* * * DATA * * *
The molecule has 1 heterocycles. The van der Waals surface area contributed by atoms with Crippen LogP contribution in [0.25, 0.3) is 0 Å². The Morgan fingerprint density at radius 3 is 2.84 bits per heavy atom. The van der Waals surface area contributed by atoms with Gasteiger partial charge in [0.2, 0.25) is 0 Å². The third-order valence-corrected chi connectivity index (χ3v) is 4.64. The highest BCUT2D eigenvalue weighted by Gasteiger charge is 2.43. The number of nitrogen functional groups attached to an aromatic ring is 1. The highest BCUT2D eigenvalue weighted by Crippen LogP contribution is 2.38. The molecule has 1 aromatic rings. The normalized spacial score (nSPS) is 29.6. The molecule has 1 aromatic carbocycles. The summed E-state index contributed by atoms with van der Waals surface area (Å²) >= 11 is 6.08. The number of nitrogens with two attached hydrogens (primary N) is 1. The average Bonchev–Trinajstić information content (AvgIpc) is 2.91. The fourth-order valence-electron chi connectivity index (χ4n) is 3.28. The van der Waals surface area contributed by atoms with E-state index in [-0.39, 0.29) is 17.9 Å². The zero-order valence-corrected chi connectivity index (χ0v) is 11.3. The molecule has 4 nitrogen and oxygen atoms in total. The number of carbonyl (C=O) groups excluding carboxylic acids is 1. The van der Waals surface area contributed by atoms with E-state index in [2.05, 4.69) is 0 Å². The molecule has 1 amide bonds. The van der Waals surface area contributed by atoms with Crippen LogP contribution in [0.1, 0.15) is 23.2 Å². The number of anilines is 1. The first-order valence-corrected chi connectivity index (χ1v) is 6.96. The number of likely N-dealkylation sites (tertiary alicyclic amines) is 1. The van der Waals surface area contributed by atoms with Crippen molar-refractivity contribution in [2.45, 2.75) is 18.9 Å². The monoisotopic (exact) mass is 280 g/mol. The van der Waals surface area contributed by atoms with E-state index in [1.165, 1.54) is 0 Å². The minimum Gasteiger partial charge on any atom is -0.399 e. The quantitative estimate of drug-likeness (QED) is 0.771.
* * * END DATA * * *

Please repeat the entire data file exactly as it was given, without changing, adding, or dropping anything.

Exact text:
The molecule has 1 heterocycles. The van der Waals surface area contributed by atoms with Crippen LogP contribution in [0.25, 0.3) is 0 Å². The Morgan fingerprint density at radius 3 is 2.84 bits per heavy atom. The van der Waals surface area contributed by atoms with Gasteiger partial charge in [0.2, 0.25) is 0 Å². The third-order valence-corrected chi connectivity index (χ3v) is 4.64. The highest BCUT2D eigenvalue weighted by Gasteiger charge is 2.43. The number of nitrogen functional groups attached to an aromatic ring is 1. The highest BCUT2D eigenvalue weighted by Crippen LogP contribution is 2.38. The molecule has 1 aromatic rings. The normalized spacial score (nSPS) is 29.6. The molecule has 1 aromatic carbocycles. The summed E-state index contributed by atoms with van der Waals surface area (Å²) >= 11 is 6.08. The number of nitrogens with two attached hydrogens (primary N) is 1. The average Bonchev–Trinajstić information content (AvgIpc) is 2.91. The fourth-order valence-electron chi connectivity index (χ4n) is 3.28. The van der Waals surface area contributed by atoms with E-state index in [-0.39, 0.29) is 17.9 Å². The zero-order valence-corrected chi connectivity index (χ0v) is 11.3. The molecule has 4 nitrogen and oxygen atoms in total. The number of carbonyl (C=O) groups excluding carboxylic acids is 1. The van der Waals surface area contributed by atoms with E-state index in [2.05, 4.69) is 0 Å². The molecule has 1 amide bonds. The van der Waals surface area contributed by atoms with Crippen LogP contribution in [0.1, 0.15) is 23.2 Å². The number of anilines is 1. The first-order valence-corrected chi connectivity index (χ1v) is 6.96. The number of likely N-dealkylation sites (tertiary alicyclic amines) is 1. The van der Waals surface area contributed by atoms with Crippen molar-refractivity contribution in [2.45, 2.75) is 18.9 Å². The monoisotopic (exact) mass is 280 g/mol. The van der Waals surface area contributed by atoms with E-state index in [1.165, 1.54) is 0 Å². The minimum Gasteiger partial charge on any atom is -0.399 e. The quantitative estimate of drug-likeness (QED) is 0.771.